HB-56 In SWEET Home Alabama: Racial Profiling, Xenophobia,Voter Suppression?





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3 Responses to HB-56 In SWEET Home Alabama: Racial Profiling, Xenophobia,Voter Suppression?

  1. Jim Crow Laws:


    To gain a greater perspective on the day to day conditions that surrounded our ancestors, one must understand the law during that time frame and the implications that accompanied Blacks who violated these legally oppressive mechanisms. Caddo & Bossier parishes appeared to be very concerned with upholding white supremacy after Emancipation Proclamation and with efforts spearheaded by the local sheriff’s offices and Klansman, enforced every tactic necessary to inflict intimidation and hardship to many who appeared of African and Native American ancestry. Listed below are snippets of how Jim Crow impacted the lives of our ancestors from the 1870’s through the mid 1960’s. Also listed are the Louisiana Black Codes of 1865 & the French interpretation of Black laws during their domination before the Louisiana Purchase.

    •A Black male could not offer his hand (to shake hands) with a White male because it implied being socially equal. Obviously, a Black male could not offer his hand or any other part of his body to a White woman, because he risked being accused of rape.

    •Blacks and Whites were not supposed to eat together. If they did eat together, Whites were to be served first, and some sort of partition was to be placed between them.

    •Under no circumstance was a Black male to offer to light the cigarette of a White female — that gesture implied intimacy.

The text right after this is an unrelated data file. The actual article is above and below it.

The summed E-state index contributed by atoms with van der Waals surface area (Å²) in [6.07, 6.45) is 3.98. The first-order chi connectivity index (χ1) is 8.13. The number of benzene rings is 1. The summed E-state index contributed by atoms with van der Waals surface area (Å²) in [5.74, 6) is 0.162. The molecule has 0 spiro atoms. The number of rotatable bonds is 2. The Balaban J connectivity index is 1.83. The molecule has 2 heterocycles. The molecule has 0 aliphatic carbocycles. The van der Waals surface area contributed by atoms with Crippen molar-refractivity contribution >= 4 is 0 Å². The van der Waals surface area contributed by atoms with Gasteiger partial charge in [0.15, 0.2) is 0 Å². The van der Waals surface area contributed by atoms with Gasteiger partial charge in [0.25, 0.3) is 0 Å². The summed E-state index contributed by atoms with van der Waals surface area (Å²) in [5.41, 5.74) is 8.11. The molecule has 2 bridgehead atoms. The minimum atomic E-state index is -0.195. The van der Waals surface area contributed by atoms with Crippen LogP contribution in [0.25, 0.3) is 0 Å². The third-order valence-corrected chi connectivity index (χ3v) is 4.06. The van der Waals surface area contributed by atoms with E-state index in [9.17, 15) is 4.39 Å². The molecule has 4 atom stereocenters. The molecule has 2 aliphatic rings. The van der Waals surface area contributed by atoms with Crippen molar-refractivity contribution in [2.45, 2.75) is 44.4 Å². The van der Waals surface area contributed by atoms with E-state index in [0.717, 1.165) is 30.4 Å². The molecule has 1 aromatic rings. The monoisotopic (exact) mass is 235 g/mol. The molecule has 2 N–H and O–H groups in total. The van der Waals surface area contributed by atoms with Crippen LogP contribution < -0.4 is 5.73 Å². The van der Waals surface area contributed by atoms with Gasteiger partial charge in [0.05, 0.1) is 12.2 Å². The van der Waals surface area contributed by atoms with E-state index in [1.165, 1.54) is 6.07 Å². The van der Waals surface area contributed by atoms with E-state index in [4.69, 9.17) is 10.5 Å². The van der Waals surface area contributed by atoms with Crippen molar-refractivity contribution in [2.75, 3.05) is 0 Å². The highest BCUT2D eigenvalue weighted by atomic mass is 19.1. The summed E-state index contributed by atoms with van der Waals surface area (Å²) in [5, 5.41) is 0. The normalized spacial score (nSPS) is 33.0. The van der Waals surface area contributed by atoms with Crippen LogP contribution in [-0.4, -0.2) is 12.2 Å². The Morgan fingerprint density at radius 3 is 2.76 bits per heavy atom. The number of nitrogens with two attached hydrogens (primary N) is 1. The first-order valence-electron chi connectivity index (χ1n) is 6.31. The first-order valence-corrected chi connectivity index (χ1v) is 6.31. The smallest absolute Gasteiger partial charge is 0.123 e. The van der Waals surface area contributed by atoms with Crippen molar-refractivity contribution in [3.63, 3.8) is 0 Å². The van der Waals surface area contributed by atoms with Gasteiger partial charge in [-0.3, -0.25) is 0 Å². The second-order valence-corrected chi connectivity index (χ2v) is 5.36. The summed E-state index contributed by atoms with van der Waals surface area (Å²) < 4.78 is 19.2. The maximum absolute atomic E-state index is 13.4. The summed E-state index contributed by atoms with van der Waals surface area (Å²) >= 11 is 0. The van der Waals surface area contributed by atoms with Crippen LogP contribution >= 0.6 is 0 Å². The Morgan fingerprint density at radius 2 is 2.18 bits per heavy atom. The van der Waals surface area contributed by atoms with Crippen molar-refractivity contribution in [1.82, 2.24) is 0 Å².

•Blacks were not allowed to show public affection toward one another in public, especially kissing, because it offended Whites.

    •Jim Crow etiquette prescribed that Blacks were introduced to Whites, never Whites to Blacks. For example: “Mr. Peters (the White person), this is Charlie (the Black person), that I spoke to you about.”

    •Whites did not use courtesy titles of respect when referring to Blacks, for example, Mr., Mrs., Miss., Sir, or Ma’am. Instead, Blacks were called by their first names. Blacks had to use courtesy titles when referring to Whites, and were not allowed to call them by their first names.

    •If a Black person rode in a car driven by a White person, the Black person sat in the back seat, or the back of a truck.

    •White motorists had the right-of-way at all intersections.

    •Blacks were denied the right to vote by grandfather clauses (laws that restricted the right to vote to people whose ancestors had voted before the Civil War), poll taxes (fees charged to poor Blacks), white primaries (only Democrats could vote, only Whites could be Democrats), and literacy tests (“Name all the Vice Presidents and Supreme Court Justices throughout America’s history”).

  2. rikyrah says:


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